As some of you know, I run a (machine learning) reading group every semester. This summer we're doing "assorted" topics, which basically means students pick a few papers from the past 24 months that are related and present on them. The week before I went out of town, we read two papers about inferring features from raw data; one was a deep learning approach; the other was more Bayesian. (As a total aside, I found it funny that in the latter paper they talk a lot about trying to find independent features, but in all cog sci papers I've seen where humans list features of objects/categories, they're highly dependent: eg., "has fur" and "barks" are reasonable features that humans like to produce that are very much not independent. In general, I tend to think that modeling things as explicitly dependent is a good idea.)
Papers like this love to use vision examples, I guess because we actually have some understanding of how the visual cortex words (from a neuroscience perspective), which we sorely lack for language (it seems much more complicated). They also love to start with pixel representations; perhaps this is neurologically motivated: I don't really know. But I find it kind of funny, primarily because there's a ton of information hard wired into the pixel representation. Why not feed .jpg and .png files directly into your system?
On the language side, an analogy is the bag of words representation. Yes, it's simple. But only simple if you know the language. If I handed you a bunch of text files in Arabic (suppose you'd never done any Arabic NLP) and asked you to make a bag of words, what would you do? What about Chinese? There, it's well known that word segmentation is hard. There's already a huge amount of information in a bag of words format.
The question is: does it matter?
Here's an experiment I did. I took the twenty newsgroups data (standard train/test split) and made classification data. To make the classification data, I took a posting, fed it through a module "X". "X" produced a sequence of tokens. I then extract n-gram features over these tokens and throw out anything that appears less than ten times. I then train a multiclass SVM on these (using libsvm). The only thing that varies in this setup is what "X" does. Here are four "X"s that I tried:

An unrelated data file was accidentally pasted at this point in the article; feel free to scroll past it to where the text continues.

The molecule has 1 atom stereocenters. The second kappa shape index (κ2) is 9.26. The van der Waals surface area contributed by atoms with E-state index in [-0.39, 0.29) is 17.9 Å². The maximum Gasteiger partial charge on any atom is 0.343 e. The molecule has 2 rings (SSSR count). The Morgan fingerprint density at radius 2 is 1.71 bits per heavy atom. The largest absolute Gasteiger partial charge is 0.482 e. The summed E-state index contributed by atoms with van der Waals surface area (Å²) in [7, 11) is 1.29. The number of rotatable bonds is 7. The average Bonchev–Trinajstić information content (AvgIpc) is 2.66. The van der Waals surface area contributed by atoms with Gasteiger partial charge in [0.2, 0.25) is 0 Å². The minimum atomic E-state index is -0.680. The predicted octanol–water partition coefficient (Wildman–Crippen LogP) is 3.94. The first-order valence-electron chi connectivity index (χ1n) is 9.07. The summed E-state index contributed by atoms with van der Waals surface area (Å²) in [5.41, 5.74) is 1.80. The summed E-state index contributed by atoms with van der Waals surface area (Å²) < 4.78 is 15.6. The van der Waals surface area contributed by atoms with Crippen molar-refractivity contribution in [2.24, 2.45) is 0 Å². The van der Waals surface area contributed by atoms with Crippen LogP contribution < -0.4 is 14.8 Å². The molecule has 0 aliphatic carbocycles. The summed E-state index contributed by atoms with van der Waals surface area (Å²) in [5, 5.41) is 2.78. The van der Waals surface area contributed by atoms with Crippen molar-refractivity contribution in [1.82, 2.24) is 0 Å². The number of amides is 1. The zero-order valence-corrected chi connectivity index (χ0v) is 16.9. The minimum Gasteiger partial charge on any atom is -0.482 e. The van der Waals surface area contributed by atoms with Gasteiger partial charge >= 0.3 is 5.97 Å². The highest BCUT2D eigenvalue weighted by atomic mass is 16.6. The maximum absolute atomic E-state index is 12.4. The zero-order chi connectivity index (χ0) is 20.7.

- Extract words. When composed with extracting n-gram tokens, this leads to a bag of words, bag of bigrams, bag of trigrams, etc., representation.
- Extract characters. This leads to character unigrams, character bigrams, etc.
- Extract bits from characters. That is, represent each character in its 8 bit ascii form and extract a sequence of zeros and ones.
- Extract bits from a gzipped version of the posting. This is the same as (3), but before extracting the data, we gzip the file.
As we can see, characters do well, even at the same bit sizes. Basically you get a ton of binary sequence features from raw bits that are just confusing the classifier. Zipped bits do markedly worse than raw bits. The reason the bit-based models don't extend further is because it started taking gigantic amounts of memory (more than my poor 32gb machine could handle) to process and train on those files. But 40 bits is about five characters, which is just over a word, so in theory the 40 bit models have the same information that the bag of words model (at 79% accuracy) has.
So yes, it does seem that the input representation matters. This isn't shocking, but I've never seen anyone actually try something like this before.